David Eby never actually called himself the “man of action,” but boy has the moniker stuck in the early days of the premier-designate’s tenure.
Unfortunately, that label is proving to be both a blessing and a curse.
Eby’s transition to power has been marked by the continual raising of expectations on how quickly he wants to get to work, and how ambitious he’ll be in the scope of his change. He’s signalled he’ll drop major legislation immediately after taking office, and then embark on a cabinet shuffle that will dramatically reshape John Horgan’s front bench.
There’s a lot of pressure on him to deliver. And that, in turn, has raised interesting questions: Has the bar been set too high for what Eby can realistically achieve in the first few weeks in the top job?
If so, how exactly did those expectations get so overhyped? Has Eby lost control of the narrative around his transition? And what does all of this mean for his introduction to the public during his first few weeks as premier?
Chomping at the bit to reframe this in the most negative way possible are the Opposition BC Liberals, who’ve taken to cheekily calling Eby the “man of inaction” as he dawdles through a slow-motion transition to power.
But the issue of narrative disconnect has been brewing for some time.
In August, Eby made headlines for saying he was “frustrated” at being challenged in the BC NDP leadership race by Anjali Appadurai because it “delays moving into the office by several months.”
It was a simple gaffe, which he quickly mitigated by apologizing, and yet the quote is often resurrected by critics who point out his campaign stalled and was ultimately unable to release his platform over the subsequent 59 days before Appadurai was disqualified.
Eby then pivoted into a promise of “laying out my plan for the first 100 days of the government under my leadership,” to turn the page on the Appadurai controversy.
It was the right call. Yet the plan was oversold. Instead of action items, it ended up being a vague 429-word table of contents for the priority areas of health care, crime, homelessness, addictions and climate change. Ultimately, most people were disappointed, and his critics pounced again.
Eby nonetheless regained momentum by appointing a stellar transition team and senior administration, including co-chair Carole James and chief of staff Matt Smith.
He parlayed that into a well-received speech after meeting the lieutenant-governor at Government House, where he announced he would “hit the ground running” on the major issues British Columbians are concerned about. He also said he was working on legislation that would kick-start the work of his administration.
Yet that forward progress was quickly undermined by news he wouldn’t actually be sworn in as premier until Nov. 18 – 29 days after winning the leadership race.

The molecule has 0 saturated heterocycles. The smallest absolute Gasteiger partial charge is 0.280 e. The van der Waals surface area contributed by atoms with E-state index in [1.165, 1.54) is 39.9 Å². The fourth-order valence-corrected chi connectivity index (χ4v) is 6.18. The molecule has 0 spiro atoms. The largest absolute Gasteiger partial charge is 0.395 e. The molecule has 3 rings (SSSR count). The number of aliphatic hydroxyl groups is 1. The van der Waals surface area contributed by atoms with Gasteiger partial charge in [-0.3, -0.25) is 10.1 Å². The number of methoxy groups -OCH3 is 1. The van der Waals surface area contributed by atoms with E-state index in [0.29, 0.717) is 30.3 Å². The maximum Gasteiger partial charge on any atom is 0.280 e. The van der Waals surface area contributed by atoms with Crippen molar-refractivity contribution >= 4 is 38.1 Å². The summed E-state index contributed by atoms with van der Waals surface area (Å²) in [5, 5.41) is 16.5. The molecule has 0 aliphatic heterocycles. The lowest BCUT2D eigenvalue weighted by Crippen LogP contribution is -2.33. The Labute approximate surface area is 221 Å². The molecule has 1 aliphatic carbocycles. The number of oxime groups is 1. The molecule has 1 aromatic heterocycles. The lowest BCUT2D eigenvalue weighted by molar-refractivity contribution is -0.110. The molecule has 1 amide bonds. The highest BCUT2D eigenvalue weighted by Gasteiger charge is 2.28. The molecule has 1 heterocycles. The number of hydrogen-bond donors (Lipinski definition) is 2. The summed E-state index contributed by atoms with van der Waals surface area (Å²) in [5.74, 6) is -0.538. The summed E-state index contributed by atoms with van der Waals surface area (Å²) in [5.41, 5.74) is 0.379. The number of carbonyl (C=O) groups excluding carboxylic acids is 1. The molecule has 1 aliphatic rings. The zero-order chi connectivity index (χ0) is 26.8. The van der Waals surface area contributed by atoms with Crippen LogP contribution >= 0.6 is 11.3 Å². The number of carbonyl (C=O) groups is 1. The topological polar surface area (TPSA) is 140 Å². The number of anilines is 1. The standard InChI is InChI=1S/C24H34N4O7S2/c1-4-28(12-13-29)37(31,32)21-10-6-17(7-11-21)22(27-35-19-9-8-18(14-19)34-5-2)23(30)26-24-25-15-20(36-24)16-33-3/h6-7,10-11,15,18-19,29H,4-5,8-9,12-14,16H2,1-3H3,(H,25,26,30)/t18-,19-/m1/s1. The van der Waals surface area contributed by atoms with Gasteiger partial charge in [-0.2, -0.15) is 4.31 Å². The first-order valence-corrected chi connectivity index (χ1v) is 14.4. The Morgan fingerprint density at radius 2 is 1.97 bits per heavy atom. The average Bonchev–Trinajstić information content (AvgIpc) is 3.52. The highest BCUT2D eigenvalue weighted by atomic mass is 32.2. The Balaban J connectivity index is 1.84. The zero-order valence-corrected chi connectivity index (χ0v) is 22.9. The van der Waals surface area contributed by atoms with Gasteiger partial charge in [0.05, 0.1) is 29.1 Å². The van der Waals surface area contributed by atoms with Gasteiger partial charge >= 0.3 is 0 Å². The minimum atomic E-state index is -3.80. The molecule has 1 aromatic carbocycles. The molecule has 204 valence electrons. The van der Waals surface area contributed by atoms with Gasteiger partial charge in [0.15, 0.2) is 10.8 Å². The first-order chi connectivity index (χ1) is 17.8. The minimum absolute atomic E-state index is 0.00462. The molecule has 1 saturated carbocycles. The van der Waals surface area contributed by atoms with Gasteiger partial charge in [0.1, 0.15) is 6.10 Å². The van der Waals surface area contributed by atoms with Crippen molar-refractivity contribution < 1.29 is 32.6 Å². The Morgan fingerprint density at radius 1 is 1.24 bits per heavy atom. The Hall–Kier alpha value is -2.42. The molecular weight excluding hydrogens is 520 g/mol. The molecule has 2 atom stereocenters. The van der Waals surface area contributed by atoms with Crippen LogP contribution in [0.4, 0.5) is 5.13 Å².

The public was left to reconcile how a senior minister in an existing government, who’d been saying for months he was itching to take action, and who’d promised a plan ready to launch, needed a full month to start the job.
The situation wasn’t helped by the NDP choosing to cut one of the two remaining weeks of the fall legislative session during Eby’s transition. That gives the new premier only four days to pass whatever legislation he’s planned, and almost assuredly means Eby will have to cut short debate and ram through his bill. It is unpleasant messiness that could easily have been avoided.
All those ups and downs have led to much head scratching amongst those watching B.C.’s 37th transition to power.
Eby picks up a bit of steam, and then is dragged back by lengthy timelines. He promises action, then is hit by slow-motion execution. Every time he speaks, expectations rise.
New Democrats point out how complicated transitioning a premier into office is, and how many briefings, meetings and organizational minutia are clogging up his days.
That may very well be true. But this is not the first time a premier has transitioned into office. While New Democrats may be reinventing the wheel on transition, those of us who’ve seen it happen before can tell you the truth: This is slow, given the circumstances. If Eby wanted to go faster, he easily could.
Ultimately though, none of this may matter.
If the new premier launches out of the gate on day one with ambitious housing legislation, skilfully outmanoeuvres his opponents to pass it, swears in a new cabinet before Christmas, and emerges with a blockbuster budget full of goodies in February – his awkward stop-and-start transition to power, and all the narrative disconnect it suffered, will be barely a footnote in the history books.
Rob Shaw has spent more than 14 years covering B.C. politics, now reporting for CHEK News and writing for Glacier Media. He is the co-author of the national bestselling book A Matter of Confidence, and a regular guest on CBC Radio.